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edition 6 (241)
June 2019
Retail & leisure

Playing while the sun shines

Rafał Ostrowski

Playing while the sun shines
Bertrand Jasiński, CEO of Sale Zabaw Fikołki

Fikołki now has seven playrooms in Poland with four in Warsaw, and one each in Płock, Pruszków and Wrocław. What is the company planning now?

Bertrand Jasiński, CEO of Sale Zabaw Fikołki: At the end of this year we should have eleven or twelve locations. These will be across the country as well as in the Warsaw area. Generally we will be opening in shopping centres, although we haven’t ruled out smaller local centres, such as Alto Wilanów in Warsaw, where we already have one playroom.

What are your plans for the future development of the company?

We want to provide all kinds of leisure facilities. We will be expanding not only the Fikołki brand but also be adding new brands. This year we should be launching our first trampoline park and our first VR e-sports project. We already have a laser tag centre in Płock under our X Laser Arena brand. Our strategy is to devise entertainment concepts not only for children up to the age of 11, as in the case of Fikołki, but also for older children and adults.

Could you tell me more about these projects? What will the trampoline parks be like?

Each park will be around 1,200 sqm. They will be similar to those that already operate on the market. The difference is that we will place these parks together with our other brands, so that a parent could leave a young child in Fikołki to have a go on the trampolines at the same time.

This requires additional space, which is certainly not available in every shopping centre...

So these parks can’t be opened everywhere and it will also take longer to open them all. In Warsaw, where we want to have around ten playrooms in the future, we will have a maximum of three trampoline locations.

When will we be seeing you first trampoline parks?

We are trying to get them off the ground this year. The first VR project, which covers an area of app. 500 sqm, should also open this year. It’s a bit like nurturing a living organism, because such a concept, although examples already exist, is not really available on the Polish market yet.

But I’ve heard that your plans go beyond Poland. You will be expanding Fikołki in Belarus together with CDRL, the owner of the Coccodrillo children’s clothes brand, which is a shareholder in Fikołki...

This is not true. What is true that such an idea has been floated in our discussions with Coccodrillo, but first of all we still have lots to do on the Polish market. We want to be the leader here and the primary entertainment partner for the owners of shopping centres. Secondly, the Coccodrillo chain has just entered the Belarusian market. Let’s give it time to establish itself there and then we’ll take a look at any further development opportunities. Entering the Belarusian market is not on our agenda for now. We will certainly not be tempted to do so this year. For now we are concentrating on the Polish market. We want to have around 30 locations by 2021, all brands included.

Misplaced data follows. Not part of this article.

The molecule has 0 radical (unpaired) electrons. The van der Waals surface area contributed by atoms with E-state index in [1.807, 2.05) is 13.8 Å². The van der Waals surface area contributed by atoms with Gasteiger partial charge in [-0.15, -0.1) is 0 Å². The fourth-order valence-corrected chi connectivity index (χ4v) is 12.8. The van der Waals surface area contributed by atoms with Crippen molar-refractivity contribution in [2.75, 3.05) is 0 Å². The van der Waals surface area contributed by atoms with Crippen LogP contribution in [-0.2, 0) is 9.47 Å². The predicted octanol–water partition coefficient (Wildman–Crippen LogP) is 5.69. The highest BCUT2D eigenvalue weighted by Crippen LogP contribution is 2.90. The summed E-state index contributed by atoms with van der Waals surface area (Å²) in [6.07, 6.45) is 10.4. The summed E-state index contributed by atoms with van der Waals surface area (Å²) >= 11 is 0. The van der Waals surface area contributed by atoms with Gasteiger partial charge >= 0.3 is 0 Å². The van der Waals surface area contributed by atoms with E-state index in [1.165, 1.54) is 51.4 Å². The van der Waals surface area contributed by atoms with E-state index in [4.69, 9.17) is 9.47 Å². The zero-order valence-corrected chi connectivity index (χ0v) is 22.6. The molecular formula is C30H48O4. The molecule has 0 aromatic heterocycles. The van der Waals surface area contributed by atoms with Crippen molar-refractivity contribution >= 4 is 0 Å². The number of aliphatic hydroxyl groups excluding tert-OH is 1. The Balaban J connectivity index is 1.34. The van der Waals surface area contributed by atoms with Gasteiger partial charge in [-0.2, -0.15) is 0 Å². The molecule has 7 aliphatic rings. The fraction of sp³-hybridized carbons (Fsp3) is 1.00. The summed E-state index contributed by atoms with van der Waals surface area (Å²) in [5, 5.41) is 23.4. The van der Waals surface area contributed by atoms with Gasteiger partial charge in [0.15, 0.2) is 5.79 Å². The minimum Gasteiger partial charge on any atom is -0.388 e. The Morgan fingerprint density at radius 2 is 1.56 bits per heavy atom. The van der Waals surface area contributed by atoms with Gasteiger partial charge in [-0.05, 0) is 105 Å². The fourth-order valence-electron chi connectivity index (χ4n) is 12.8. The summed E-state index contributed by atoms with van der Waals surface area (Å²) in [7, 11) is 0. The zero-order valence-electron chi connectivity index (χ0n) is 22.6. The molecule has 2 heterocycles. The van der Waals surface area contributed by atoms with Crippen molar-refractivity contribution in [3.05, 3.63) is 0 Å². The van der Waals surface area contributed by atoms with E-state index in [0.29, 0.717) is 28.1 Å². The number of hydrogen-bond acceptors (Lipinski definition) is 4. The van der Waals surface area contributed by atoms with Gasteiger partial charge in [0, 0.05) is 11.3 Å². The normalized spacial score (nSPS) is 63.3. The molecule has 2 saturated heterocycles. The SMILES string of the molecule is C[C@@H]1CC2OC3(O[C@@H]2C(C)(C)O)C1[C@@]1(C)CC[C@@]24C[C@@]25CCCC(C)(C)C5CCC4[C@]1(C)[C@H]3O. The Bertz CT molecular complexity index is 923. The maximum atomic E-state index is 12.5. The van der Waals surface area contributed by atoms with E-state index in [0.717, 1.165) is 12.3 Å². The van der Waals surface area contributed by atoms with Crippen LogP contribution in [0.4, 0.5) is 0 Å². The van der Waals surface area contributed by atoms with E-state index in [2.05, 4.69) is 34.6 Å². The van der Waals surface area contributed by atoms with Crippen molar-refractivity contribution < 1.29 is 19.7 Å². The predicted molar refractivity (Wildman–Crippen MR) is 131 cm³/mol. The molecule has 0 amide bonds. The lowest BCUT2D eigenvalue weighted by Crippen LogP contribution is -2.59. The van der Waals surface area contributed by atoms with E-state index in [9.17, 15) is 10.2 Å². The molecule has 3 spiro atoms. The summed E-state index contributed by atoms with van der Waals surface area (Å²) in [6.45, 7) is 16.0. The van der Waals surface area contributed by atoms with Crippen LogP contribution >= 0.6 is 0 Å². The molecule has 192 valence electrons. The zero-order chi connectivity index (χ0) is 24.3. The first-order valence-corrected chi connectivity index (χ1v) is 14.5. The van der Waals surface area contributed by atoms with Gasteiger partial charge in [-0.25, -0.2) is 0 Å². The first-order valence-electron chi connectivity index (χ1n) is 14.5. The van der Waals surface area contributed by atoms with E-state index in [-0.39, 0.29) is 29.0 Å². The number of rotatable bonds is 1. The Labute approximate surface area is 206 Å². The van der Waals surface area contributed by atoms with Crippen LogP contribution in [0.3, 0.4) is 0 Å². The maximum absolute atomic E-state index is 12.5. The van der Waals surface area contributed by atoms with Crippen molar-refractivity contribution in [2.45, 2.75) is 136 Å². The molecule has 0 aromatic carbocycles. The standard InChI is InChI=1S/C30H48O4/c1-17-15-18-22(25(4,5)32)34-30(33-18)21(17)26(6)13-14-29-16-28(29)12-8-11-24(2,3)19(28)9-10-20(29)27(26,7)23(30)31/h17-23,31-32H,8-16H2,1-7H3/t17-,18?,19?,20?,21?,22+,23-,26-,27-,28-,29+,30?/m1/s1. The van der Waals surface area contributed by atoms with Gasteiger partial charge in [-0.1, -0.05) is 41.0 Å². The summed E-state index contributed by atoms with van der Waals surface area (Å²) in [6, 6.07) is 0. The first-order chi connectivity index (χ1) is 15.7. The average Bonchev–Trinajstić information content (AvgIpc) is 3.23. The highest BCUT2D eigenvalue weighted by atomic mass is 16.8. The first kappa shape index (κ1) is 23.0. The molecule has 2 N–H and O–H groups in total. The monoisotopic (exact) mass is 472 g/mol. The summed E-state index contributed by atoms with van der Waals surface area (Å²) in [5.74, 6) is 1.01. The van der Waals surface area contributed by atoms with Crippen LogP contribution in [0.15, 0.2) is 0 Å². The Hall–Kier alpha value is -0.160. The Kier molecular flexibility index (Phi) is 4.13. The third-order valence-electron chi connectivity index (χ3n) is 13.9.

Isn’t going to be rather a capital intensive venture?

Launching an entertainment concept of the highest standard, which is what we are doing, is not the cheapest thing we could have done. We have secured the finance, though, both from shareholders and in bank loans. Despite still being at an early stage of development, our business is already profitable in itself and is generating a financial surplus.

And how have your results been affected by the Sunday retail ban?

At first, I even saw it as a possible opportunity; but now, after twelve months of this, I can see that my initial optimism was too high. There has been a decline. The difference in sales between trading and non-trading Sundays is now around 30 pct. So we are looking for ways to eliminate this difference.

So it’s worth coming on Sundays because there are fewer children on that day?

Yes, it is. And that’s one argument that we are using to persuade people.

Is the playroom market very competitive?

It was certainly not a virgin market when we entered it. However, we have introduced a different format. We open entertainment centres that also have features that you might find in a local community centre. This includes the number activity leaders we have looking after the children, introducing them to a much wider range of activities than in the playrooms of our competitors. We provide paid and free classes that have a fixed schedule. We have workshops and classes for parents, those who already have children and those who are expecting them. We also want to provide a café for parents, so that they can meet up here as well as work. We have introduced the Toddler Card, with which a child can play free of charge until its second year.

Is it not the case that this kind of business does well when the weather is bad, because in the summer a playroom is not such a good place to spend time in?

Have a guess in which month of last year we had the most entries. July! This is all down to the services we have developed. When we started out, we were told: remember that you’ll have to work much harder on the business during the summer holidays. This was the first issue that we had to contend with. Paradoxically, however, our summers have been so warm that families are happy to spend time in our air conditioned rooms.

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